Canadian National Railway (USA) (NYSE: CNI) rose 0.3% (as of 24 Apr, 12:57 PM GMT-4; Source: Google finance) as the analysts have already forecasted weaker first-quarter results due to the harsh winter and network delays. The Net income fell to $741 million in the first quarter, reflecting a fall of 16% over the same quarter last year. The diluted earnings per share fell 14% to $1.00 per share, over the first quarter in 2017.
The operating income also declined 16% to $1,030 million. Operating expenses rose 9% in the first quarter to $2,164 million as the costs associated with leasing additional locomotives and crews to clear the backlog caused by prior delays.
Free cash flow fell $526 million in the first quarter to $322 million. Canadian National’s operating ratio also slipped in the first quarter, increasing by 6 points to 67.8%, due to the increased demand and weather-related challenges. Revenues in the first quarter were $3.2 billion, which is a decrease of just $12 million from the same time last year while grain and fertilizer revenues fell 11 per cent, more than any other commodity.
Moreover, the capacity constraint issues have put pressure on CNi since late last year, which had led to service disruptions and strained customer relations. To deal with the capacity issues, which have been more pronounced than those at CNI’s rival Canadian Pacific Railway Ltd., the company is increasing its capital program to $3.4 billion, with $400 million dedicated to track infrastructure in Western Canada. However, the company should have triggered the action plan that includes investing capital in the network infrastructure in April or June of last year.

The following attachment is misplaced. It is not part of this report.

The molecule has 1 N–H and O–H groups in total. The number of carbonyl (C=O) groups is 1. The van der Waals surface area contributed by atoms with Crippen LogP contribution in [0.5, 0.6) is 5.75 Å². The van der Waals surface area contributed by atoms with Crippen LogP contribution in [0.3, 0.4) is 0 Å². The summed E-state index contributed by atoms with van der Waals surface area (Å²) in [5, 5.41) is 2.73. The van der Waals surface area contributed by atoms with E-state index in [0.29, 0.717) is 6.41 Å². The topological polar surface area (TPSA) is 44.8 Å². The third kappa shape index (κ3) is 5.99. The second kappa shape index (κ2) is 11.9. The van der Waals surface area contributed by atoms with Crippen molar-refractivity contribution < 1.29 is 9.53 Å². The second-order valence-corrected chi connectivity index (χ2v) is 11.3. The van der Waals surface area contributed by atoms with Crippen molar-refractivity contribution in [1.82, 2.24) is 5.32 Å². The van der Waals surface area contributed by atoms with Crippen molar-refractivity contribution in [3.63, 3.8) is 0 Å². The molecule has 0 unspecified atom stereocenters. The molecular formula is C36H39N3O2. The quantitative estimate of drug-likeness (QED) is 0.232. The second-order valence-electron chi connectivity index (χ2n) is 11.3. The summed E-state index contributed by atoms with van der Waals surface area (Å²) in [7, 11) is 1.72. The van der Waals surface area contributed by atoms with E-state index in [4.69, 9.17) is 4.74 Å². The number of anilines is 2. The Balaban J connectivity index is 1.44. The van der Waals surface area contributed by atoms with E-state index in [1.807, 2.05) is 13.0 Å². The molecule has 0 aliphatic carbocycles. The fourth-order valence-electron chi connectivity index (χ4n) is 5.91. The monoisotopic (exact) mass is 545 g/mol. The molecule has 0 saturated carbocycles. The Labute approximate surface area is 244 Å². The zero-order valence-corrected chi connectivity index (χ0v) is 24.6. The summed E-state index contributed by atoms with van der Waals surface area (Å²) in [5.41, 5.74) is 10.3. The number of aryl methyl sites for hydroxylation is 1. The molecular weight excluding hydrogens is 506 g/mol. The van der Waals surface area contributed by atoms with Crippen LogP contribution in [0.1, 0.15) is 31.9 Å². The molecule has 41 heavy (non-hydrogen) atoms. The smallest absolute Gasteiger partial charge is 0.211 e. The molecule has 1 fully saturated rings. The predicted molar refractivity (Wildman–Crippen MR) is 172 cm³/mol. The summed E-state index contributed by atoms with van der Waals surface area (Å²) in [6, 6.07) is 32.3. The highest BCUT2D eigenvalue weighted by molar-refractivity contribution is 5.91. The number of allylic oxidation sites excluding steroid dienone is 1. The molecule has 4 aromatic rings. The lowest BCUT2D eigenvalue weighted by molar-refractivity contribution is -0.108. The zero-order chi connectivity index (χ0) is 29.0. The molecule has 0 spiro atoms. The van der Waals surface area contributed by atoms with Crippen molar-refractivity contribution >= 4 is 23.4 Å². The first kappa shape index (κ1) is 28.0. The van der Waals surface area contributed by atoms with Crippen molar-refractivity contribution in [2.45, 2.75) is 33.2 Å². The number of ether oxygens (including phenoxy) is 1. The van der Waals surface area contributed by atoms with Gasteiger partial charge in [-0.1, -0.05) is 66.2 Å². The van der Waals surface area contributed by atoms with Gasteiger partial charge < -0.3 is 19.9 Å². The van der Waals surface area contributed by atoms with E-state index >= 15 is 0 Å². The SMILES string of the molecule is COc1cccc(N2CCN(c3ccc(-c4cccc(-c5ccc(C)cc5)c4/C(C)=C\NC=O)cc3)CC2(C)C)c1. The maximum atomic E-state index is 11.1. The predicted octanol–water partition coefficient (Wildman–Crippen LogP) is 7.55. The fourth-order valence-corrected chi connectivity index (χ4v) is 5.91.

In addition, CNI has taken steps to resolve both current and long-term issues. Following the February delays, Canadian National leased an additional 130 locomotives and crews to increase service and clear the backlog across its network. Due to the harsh weather, CNI was able to meet just 17% of its orders in February. The weather-induced delay meant that farmers were left waiting for a freight car to arrive to haul goods to market, thereby pushing that delay to other segments of the economy.
On the other hand, for 2018, CNI expects to post the adjusted diluted earnings per share of $5.10 to $5.25, down from its previous target of $5.25 to $5.40. The adjusted diluted EPS from the previous year came in at just $4.99 per share. Meanwhile, CNI has announced the surprise resignation of chief executive officer Luc Jobin in March, less than two years after he had stepped into the role. The decision came as CNI grappled with record volume growth that put pressure on its capacity, leading to service disruptions and complaints from customers. The company said the board’s search for its new chief executive is ongoing.